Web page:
An tiny insect called phylloxera, originating from Eastern North America is the greatest known pest of grapevines. Also known as Daktulosphaera vitifoliae or Phylloxera vitifoliae, also identified as Phylloxera vastatrix in France and is a member of the insect family Phylloxeridae in the family Hemiptera. Phylloxera is cecidogenic and infests the roots and leaves of the vitis species (gall-forming). The grape phylloxera radicole (root-galling), which causes nodosities on nonlignified roots and tuberosities on older lignified roots, is especially dangerous to Vitis vinifera. Within 4–7 years of infestation, these nodosities and tuberosities reduce yield, reduce leaf surface area, and even cause vine death. Being a significant topic in the wine history, this post highlights some of the key historical events and incidents involving the phylloxera epidemic.
In 1850s: During this period many plants, including grapevines were imported and exported between the United States and Europe. It is thought that phylloxera arrived in Europe through one of these importations.
In 1860s: During this period, phylloxera was first discovered in Europe. The first place it was found was in the Southern Rhône Valley in France. Winemakers first noticed grapes starting to wilt and die for no apparent reason. However, it wasn’t until 1868 that a commission of experts confirmed the existence of phylloxera in dead roots of grapevines. At the time, the insect was known as Phylloxera vastatrix. The insect soon began to spread throughout the vineyards of Southern France. By 1869 the insect was reported in a vineyard in Bordeaux. The insect eventually spread throughout all of France’s wine regions, killing an estimated 40% of all French vines. This caused a significant economic shock in a country heavily dependent on agriculture.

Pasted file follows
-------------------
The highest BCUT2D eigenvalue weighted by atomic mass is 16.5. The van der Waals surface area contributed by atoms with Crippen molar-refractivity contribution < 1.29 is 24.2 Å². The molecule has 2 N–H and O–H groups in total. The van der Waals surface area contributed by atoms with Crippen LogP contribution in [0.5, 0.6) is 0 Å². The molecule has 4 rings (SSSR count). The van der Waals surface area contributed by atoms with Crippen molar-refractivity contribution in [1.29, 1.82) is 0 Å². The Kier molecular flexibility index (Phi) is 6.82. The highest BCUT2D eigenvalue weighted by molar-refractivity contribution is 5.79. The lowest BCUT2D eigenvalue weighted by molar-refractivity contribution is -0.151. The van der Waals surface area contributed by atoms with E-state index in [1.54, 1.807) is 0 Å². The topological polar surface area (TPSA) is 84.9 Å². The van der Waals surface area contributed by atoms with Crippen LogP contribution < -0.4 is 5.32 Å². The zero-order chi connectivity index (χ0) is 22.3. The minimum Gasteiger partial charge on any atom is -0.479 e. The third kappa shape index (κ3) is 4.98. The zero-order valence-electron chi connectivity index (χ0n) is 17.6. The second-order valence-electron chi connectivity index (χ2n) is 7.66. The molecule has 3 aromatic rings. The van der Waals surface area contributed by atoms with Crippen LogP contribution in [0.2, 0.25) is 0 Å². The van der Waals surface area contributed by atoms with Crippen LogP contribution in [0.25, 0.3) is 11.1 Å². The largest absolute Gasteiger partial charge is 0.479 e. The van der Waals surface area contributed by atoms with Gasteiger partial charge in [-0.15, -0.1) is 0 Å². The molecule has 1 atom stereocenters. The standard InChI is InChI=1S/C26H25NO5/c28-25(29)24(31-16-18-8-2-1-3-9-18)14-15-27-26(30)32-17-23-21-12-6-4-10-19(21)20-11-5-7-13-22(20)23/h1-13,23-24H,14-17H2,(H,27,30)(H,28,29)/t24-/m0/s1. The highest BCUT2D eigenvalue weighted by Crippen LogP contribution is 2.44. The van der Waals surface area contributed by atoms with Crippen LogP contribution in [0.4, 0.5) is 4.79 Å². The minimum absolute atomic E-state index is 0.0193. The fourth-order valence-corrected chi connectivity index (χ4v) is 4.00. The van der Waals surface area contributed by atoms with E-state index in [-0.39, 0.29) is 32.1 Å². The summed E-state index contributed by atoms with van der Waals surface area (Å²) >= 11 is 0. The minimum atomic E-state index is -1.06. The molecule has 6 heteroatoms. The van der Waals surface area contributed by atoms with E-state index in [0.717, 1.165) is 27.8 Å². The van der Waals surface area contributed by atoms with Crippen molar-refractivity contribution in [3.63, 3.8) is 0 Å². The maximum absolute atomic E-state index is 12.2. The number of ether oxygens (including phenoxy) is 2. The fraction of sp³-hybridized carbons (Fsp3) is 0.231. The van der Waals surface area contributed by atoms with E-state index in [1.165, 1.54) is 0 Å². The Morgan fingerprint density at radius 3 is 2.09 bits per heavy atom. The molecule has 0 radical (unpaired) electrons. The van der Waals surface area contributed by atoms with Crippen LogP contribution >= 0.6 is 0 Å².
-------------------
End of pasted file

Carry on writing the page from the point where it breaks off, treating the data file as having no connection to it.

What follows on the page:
In 1866: The Phylloxera insect reached Cape Town, South Africa. The phylloxera outbreak would leave a trail of extensive damage that would require more than 20 years to heal. It took place in the Western Cape and Northern Cape’s Orange River Valley.
In 1868: This year marked the entry of phylloxera in Vienna, Austria. A large outbreak occurred in 1868 in Klosterneuburg, a city adjacent to Vienna, Austria. Phylloxera then spread down the Danube river channel, initially to the nearby Austrian viticultural districts of Lower Austria and Burgenland, and subsequently to modern-day Czechia, Slovakia, and Hungary.